Although there are some excellent professors, especially in some programs like music and the natural sciences, many others are obviously incompetent - haven't read anything in their respective fields in years, have lowered standards to high school or even grade school levels, there are way too many classes where you can pass or even get As just for showing up without any weapons. I had one graduate level reading class in teachers ed where the only requirement was that we read four children's books, and the class negotiated that downward. We spent every day hearing that we shouldn't teach to tests, then we would hear the answers to some multiple choice test we didn't actually take. That was the entire class. I had a sociology professor who was clearly just making stuff up. She told us one day the the word, picnic, was racist, even after a student showed her that the etymology was French. I had a Criminal Justice professor who got his degree from an online fake college (he bragged about it in class!). The problem of being in a program with very low academic standards isn't obvious while you're in the program, it was very easy to do while working full time, but the reputation of the school is so poor that except for the Chicago Public Schools, you can't use a degree to even get in the door at any suburban public or metropolitan area private schools. One principal even told me, apologetically, in their experience "too many NEIU graduates aren't adequately literate." Ouch. A couple of years before I started the program, I ignored the news that the school was in accreditation trouble in a couple of programs like social work and education. Their solution for education where an unforgivable high percentage were failing certification tests was that undergrad ed students weren't classified as education majors until after successfully passing the certification exam...thus converting the program to close to 100% passing (and how that wasn't 100% I don't know), all those who failed weren't technically education majors! The internship program was terrible, I basically taught a CPS class by myself without supervision while the full time "teacher" hid in the teachers lounge on the days she even showed up. In all fairness, I did learn a lot in that trial by fire, from the students who actually appreciated someone in the classroom who was trying, no matter how ineptly. I did get a job as a CPS sub but I could have gotten that with just my math undergraduate degree, I later got a good teaching gig after I got an M.A. from a real college, again in math, but I also challenged the teaching certification exam (which you can do without an education degree I only found out after NEIU) and passed. I would advise any potential students to weigh the pros and cons here. It's an easy school with very low standards, so if you're working your way through, that is something to think about. It's also pretty cheap, I found their financial aid department to be difficult but I was able to pay for most of my tuition from savings and work paychecks. On the other hand, the reputation of the school among area employers and universities (if you want to go farther in education) is dismal. I would say, all in all, NEIU is not a wise investment, except for a few specific programs (Natural Sciences, History, Music Education seemed to be programs with much higher standards than the rest of the college).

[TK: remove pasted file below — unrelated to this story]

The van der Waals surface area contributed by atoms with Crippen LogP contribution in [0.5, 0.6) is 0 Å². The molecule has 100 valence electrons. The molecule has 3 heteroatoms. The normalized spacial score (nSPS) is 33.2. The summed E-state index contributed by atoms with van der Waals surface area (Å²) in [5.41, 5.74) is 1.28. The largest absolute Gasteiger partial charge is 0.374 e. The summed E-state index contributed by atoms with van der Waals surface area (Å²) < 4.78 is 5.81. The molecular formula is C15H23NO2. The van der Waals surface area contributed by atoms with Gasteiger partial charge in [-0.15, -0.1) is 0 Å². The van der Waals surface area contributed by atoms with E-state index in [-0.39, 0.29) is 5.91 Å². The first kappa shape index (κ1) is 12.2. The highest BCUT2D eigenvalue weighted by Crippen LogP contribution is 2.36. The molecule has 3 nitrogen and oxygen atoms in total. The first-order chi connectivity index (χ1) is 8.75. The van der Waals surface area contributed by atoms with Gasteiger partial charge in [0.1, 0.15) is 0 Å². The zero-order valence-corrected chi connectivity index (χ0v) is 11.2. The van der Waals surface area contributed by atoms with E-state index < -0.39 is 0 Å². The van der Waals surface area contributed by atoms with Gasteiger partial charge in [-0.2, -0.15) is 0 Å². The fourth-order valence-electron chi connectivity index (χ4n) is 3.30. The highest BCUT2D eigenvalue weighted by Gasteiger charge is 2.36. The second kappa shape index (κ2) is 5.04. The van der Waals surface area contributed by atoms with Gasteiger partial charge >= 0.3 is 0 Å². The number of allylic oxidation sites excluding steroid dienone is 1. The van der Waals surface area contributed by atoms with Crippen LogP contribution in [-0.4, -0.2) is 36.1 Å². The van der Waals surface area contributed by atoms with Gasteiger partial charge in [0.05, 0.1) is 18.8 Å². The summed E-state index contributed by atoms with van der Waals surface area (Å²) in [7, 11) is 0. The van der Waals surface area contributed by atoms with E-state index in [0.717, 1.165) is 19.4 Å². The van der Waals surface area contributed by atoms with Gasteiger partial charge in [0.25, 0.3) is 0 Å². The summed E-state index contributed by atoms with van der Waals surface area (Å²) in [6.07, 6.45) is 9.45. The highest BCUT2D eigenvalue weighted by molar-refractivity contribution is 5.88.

4 out of 5
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Degree: Special Education
Graduation Year: 2014

Choosing to attend Northeastern Illinois University was one of the best investments that I have ever made. In the Special Education program specifically, each professor I had the privilege to learn from was a role model to me. Each professor had experience working in the classroom but also showed the additional positions I could strive for when I am ready to exit the schools but continue to work in the field. For example, some teachers were advocates for families, therapists, ran their own businesses such as behavior intervention, and served as consultants for families to ensure that their child were receiving the best supports possible. The availability to connect with my professors were always present and I feel that each teacher saw my potential and ensured that I reached or maximized that potential through my work. I met a variety of individuals throughout my courses and really appreciated the diversity the city of Chicago truly holds. I grew up in the suburbs and have always wanted to be close to the city. Northeastern allowed me to do that at my own comfort level. I had to commute which was challenging at times, but I was not yet ready to be completely independent from my own family. Northeastern truly shows their commitment to YOUR educational success and does what it can to congratulate you in any way possible. For example, through scholarships, entrance to the honor society, and on the dean's list. I really cherish my experience at Northeastern and I hope that if you would like to become a teacher, this is the school for you.